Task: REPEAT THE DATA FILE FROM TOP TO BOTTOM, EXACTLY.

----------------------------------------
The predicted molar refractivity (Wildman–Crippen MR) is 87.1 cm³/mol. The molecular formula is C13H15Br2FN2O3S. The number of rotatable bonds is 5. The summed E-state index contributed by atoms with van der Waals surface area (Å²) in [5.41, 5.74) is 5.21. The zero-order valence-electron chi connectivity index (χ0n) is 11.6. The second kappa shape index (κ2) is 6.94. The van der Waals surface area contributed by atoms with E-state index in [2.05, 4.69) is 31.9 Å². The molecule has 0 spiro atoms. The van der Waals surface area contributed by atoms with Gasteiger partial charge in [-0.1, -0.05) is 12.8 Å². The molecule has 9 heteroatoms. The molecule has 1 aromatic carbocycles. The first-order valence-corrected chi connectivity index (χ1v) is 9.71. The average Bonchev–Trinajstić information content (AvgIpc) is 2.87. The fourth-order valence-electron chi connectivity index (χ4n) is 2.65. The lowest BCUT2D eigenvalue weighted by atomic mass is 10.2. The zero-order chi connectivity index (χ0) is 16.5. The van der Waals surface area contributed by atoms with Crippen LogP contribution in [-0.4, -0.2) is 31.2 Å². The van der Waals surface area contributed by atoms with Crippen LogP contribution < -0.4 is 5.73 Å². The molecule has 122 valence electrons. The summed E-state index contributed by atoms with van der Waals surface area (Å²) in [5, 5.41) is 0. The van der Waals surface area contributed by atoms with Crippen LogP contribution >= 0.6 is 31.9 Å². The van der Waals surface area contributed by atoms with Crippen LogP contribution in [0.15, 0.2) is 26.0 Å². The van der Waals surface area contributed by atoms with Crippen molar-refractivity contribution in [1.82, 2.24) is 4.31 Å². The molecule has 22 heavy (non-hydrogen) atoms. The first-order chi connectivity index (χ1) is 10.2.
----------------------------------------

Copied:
The predicted molar refractivity (Wildman–Crippen MR) is 87.1 cm³/mol. The molecular formula is C13H15Br2FN2O3S. The number of rotatable bonds is 5. The summed E-state index contributed by atoms with van der Waals surface area (Å²) in [5.41, 5.74) is 5.21. The zero-order valence-electron chi connectivity index (χ0n) is 11.6. The second kappa shape index (κ2) is 6.94. The van der Waals surface area contributed by atoms with E-state index in [2.05, 4.69) is 31.9 Å². The molecule has 0 spiro atoms. The van der Waals surface area contributed by atoms with Gasteiger partial charge in [-0.1, -0.05) is 12.8 Å². The molecule has 9 heteroatoms. The molecule has 1 aromatic carbocycles. The first-order valence-corrected chi connectivity index (χ1v) is 9.71. The average Bonchev–Trinajstić information content (AvgIpc) is 2.87. The fourth-order valence-electron chi connectivity index (χ4n) is 2.65. The lowest BCUT2D eigenvalue weighted by atomic mass is 10.2. The zero-order chi connectivity index (χ0) is 16.5. The van der Waals surface area contributed by atoms with Crippen LogP contribution in [-0.4, -0.2) is 31.2 Å². The van der Waals surface area contributed by atoms with Crippen LogP contribution < -0.4 is 5.73 Å². The molecule has 122 valence electrons. The summed E-state index contributed by atoms with van der Waals surface area (Å²) in [5, 5.41) is 0. The van der Waals surface area contributed by atoms with Crippen LogP contribution >= 0.6 is 31.9 Å². The van der Waals surface area contributed by atoms with Crippen LogP contribution in [0.15, 0.2) is 26.0 Å². The van der Waals surface area contributed by atoms with Crippen molar-refractivity contribution in [1.82, 2.24) is 4.31 Å². The molecule has 22 heavy (non-hydrogen) atoms. The first-order chi connectivity index (χ1) is 10.2.